When I read the book I was fascinated by the description of how the earth shacked when we made love with Maria, I admired the strength of Pilar and I could only imagine the mountains landscape in my dreams. One have to realize that back then there was no internet where I could go browse about Gredos, the closest thing I had was the local public library and there was not many books about such a place.

Anyway, this mountain range is like a mini Alpes, it really looks like it but in a much smaller scale. With its snowed granitic needles and its “U” valley one have the sensation of being in much higher mountain.

The highest summit is the Almanzor with 2,592 m (8,504 ft). If you want to know more about the origin of the name Almanzor, please visit: https://en.wikipedia.org/wiki/Almanzor

Sierra de Gredos is a lovely place to go for a walk, both during the winter or summer time.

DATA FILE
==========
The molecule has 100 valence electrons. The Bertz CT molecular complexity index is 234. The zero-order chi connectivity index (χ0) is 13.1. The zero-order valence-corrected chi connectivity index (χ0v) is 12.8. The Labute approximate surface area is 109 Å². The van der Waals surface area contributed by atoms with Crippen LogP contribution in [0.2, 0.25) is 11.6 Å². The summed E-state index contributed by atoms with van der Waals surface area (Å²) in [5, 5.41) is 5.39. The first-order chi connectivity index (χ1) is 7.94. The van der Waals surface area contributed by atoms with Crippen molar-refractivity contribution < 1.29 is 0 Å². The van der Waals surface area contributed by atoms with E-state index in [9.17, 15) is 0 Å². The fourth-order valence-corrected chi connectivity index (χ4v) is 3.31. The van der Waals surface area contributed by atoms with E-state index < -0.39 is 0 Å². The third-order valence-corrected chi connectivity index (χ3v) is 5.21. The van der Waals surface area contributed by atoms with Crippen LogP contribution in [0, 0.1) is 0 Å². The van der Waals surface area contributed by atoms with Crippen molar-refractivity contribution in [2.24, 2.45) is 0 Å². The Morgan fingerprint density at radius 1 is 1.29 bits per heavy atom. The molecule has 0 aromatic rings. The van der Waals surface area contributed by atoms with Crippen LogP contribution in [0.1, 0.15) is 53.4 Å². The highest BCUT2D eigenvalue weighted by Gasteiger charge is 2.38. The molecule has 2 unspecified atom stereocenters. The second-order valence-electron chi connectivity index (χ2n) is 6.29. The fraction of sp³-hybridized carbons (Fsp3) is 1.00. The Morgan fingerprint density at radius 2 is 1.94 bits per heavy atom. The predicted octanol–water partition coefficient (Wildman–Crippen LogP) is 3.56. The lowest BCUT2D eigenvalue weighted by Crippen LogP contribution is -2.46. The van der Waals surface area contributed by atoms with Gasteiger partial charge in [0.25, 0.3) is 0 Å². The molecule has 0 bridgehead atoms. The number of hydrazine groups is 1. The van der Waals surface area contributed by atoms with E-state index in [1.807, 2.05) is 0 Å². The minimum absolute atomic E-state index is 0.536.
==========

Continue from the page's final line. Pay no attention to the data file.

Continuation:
Although during the winter is usually completely covered with snow, the walk from the parking area called Plataforma until the mountain hut Elola is well marked and there is always quite a lot of people doing it, especially during weekends.

But if you want to climb to the Almanzor summit or similar, you better know what your doing or hire a mountain guide. I can’t remember how many time I climbed this summit with clients and quite often we find people in trouble during the way up without proper guidance … please don’t do that.

Just the walk until the mountain hut is already a wonderful memory and in the mountain hut you will find something very important: beer 🙂

Have fun.

David Monteiro

Location: Hoyos del Espino, Spain